Southern royal albatrosses go through several life stages, just as humans do. They spend their youth searching for a suitable partner to settle down with, and once coupled, they raise a handful of chicks together and split their time between New Zealand, where they breed, and the southernmost reaches of South America, where they feed.
These majestic seabirds can live well into their 40s, but too often, their lives are drastically cut short by plastic pollution. A shocking new video from Greenpeace shows a 3- or 4-year-old southern royal albatross that died in New Zealand after swallowing a single-use plastic bottle whole. The juvenile bird was found struggling in the surf close to shore, and though it was rushed to an animal sanctuary, veterinarians couldn’t save it. The bird died a few days later, likely due to starvation caused by the plastic obstruction.
No outward signs of injury were apparent, but a necropsy revealed a balloon and a 500-milliliter plastic bottle lodged in the bird’s stomach. “It’s not a quick death. They don’t just swallow the bottle and then the bird dies,” Stuart Hunter, a veterinary pathologist at Massey University’s Wildbase animal hospital in Palmerston North, New Zealand, where the albatross was taken, told Greenpeace in the video below. “The bird can’t eat properly because it’s got this big plastic bottle in its stomach. It’s causing uncomfortableness, a degree of pain, and so the bird just slowly starves.”
Pauline Nijman, a Wildbase supervisor, told Oceana that cases like these are not uncommon. “We have treated many albatrosses with an array of plastic items in the stomach, including balloons, bouncy balls, a plastic spoon, and indistinguishable shards of plastic,” Nijman said. “It is mortifying to witness and we aren’t able to save them all.”
New Zealand has been dubbed the seabird capital of the world, and research shows it’s one of the places where seabirds are most vulnerable to death by plastic ingestion. The country is home to a large number and variety of seabirds that find their food by skimming the ocean’s surface. When an adult seabird mistakes pieces of plastic for food, it can regurgitate these bite-sized bits and inadvertently feed plastic to its chick. This same scenario plays out around the world, and globally 90% of seabirds are estimated to have eaten plastic.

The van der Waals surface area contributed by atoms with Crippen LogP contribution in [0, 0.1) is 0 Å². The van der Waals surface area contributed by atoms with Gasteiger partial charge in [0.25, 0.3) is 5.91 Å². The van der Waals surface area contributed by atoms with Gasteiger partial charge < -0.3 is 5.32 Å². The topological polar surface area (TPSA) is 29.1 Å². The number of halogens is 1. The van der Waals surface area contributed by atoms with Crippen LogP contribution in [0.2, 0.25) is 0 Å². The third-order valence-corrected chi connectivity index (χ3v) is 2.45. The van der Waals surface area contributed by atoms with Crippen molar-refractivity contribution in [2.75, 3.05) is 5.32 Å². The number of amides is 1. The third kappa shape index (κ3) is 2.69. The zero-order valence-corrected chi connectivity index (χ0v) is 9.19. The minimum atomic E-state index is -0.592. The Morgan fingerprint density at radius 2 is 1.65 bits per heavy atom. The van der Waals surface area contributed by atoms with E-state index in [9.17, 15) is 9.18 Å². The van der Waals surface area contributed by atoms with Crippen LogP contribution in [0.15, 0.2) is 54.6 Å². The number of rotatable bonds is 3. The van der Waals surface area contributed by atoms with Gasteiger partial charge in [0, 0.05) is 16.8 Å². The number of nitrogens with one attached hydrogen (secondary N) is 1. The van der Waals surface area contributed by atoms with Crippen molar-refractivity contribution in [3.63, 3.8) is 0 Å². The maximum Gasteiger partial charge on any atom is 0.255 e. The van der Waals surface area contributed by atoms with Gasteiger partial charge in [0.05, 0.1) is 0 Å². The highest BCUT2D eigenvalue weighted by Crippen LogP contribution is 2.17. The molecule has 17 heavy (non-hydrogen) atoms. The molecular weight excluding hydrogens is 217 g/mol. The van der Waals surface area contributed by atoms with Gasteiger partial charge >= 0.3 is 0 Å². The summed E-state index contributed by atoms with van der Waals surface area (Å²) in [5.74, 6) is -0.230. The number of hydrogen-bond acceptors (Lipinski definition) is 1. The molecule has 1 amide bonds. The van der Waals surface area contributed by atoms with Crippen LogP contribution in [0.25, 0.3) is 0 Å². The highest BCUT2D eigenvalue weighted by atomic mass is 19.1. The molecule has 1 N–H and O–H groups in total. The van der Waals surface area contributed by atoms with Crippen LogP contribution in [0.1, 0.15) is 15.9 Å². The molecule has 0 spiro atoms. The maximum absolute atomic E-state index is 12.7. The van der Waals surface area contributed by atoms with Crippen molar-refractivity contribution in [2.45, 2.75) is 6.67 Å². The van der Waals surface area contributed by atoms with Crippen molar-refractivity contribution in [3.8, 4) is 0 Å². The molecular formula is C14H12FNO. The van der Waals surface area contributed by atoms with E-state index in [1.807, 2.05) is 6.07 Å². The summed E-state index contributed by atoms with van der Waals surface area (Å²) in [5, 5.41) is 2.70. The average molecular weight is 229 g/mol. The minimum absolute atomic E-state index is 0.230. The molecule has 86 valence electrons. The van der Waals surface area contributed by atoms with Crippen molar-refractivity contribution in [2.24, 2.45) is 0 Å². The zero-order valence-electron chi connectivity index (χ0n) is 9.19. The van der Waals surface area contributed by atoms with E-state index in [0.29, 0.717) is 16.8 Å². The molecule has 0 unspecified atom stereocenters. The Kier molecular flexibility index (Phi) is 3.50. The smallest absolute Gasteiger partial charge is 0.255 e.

Southern royal albatrosses – which are among the world’s largest flying birds – are considered a species vulnerable to extinction, according to the International Union for the Conservation of Nature. Dangerous fishing gear, like longlines and trawls, are known to ensnare them. Making matters worse, plastic is an increasingly prominent and lethal threat, with an estimated 17.6 billion pounds of plastic polluting the world’s oceans each year.
Dr. Lauren Roman, a postdoctoral researcher at Australia’s national science organization, CSIRO Oceans and Atmosphere, studies the ways in which marine debris affects wildlife. The full effects of plastic on seabird health are not yet known, but Roman told Oceana “that even a single, small piece can cause fatal gastrointestinal obstructions if they become stuck in the gastrointestinal tract.”
Images of decaying albatrosses with bottle caps and plastic shards amongst their remains are well-documented, but Roman said albatrosses probably also eat larger plastics (like water bottles) more frequently than researchers are aware of. This is because albatrosses might survive if they are able to regurgitate large obstructing objects. On the other hand, if they are unable to empty their bellies, it’s likely that they will die at sea before anyone finds their bodies and learns of their plight.
“This incident in New Zealand would not have been discovered had this albatross not been taken to a wildlife specialist veterinary hospital and had a post-mortem examination not taken place when it died,” Roman said. “Understanding the frequency of these events is important for the conservation of albatrosses (and other species), most of which are already threatened and/or declining.”
Evidence of plastic ingestion among albatrosses has been widely documented by scientists, conservationists, and photographers. Dr. Lauren Roman said that photos like these “represent the most extreme end of plastic ingestion currently encountered in the natural world.” Photo Credit: Wikimedia Commons/Chris Jordan
The senseless death of this albatross – much like the deaths of countless other marine animals around the world – could have been prevented. Each year, 21 to 34 billion plastic bottles enter the ocean. Many of these bottles are used just once, perhaps for five minutes or less, but they practically never disappear once they end up in marine environments. As we’ve explained in our “Recycling Myth of the Month” series, recycling initiatives and bioplastics will not save us from the pollution crisis that the plastic industry created and continues to perpetuate.
Instead, we must focus on the “reduce” component of the “reduce, reuse, recycle” recommendation. One simple way that beverage-makers can curb plastic pollution is by packaging their products in refillable bottles that can be reused 20 to 50 times. Customers typically pay a deposit for each bottle, but they get their money back after returning the bottle to the company.
A report from Oceana found that a 10% increase in the share of beverages sold in refillable bottles could result in a 22% decrease in marine plastic pollution. This would keep 4.5 to 7.6 billion plastic bottles out of the ocean each year. These systems are not only eco-friendly, but they’re also effective. In countries where refillables are common, customers return their bottles nearly 100% of the time.
If we want to help albatrosses live full, rich lives, the path forward is clear. To learn more about Oceana’s refillables campaign, click here.
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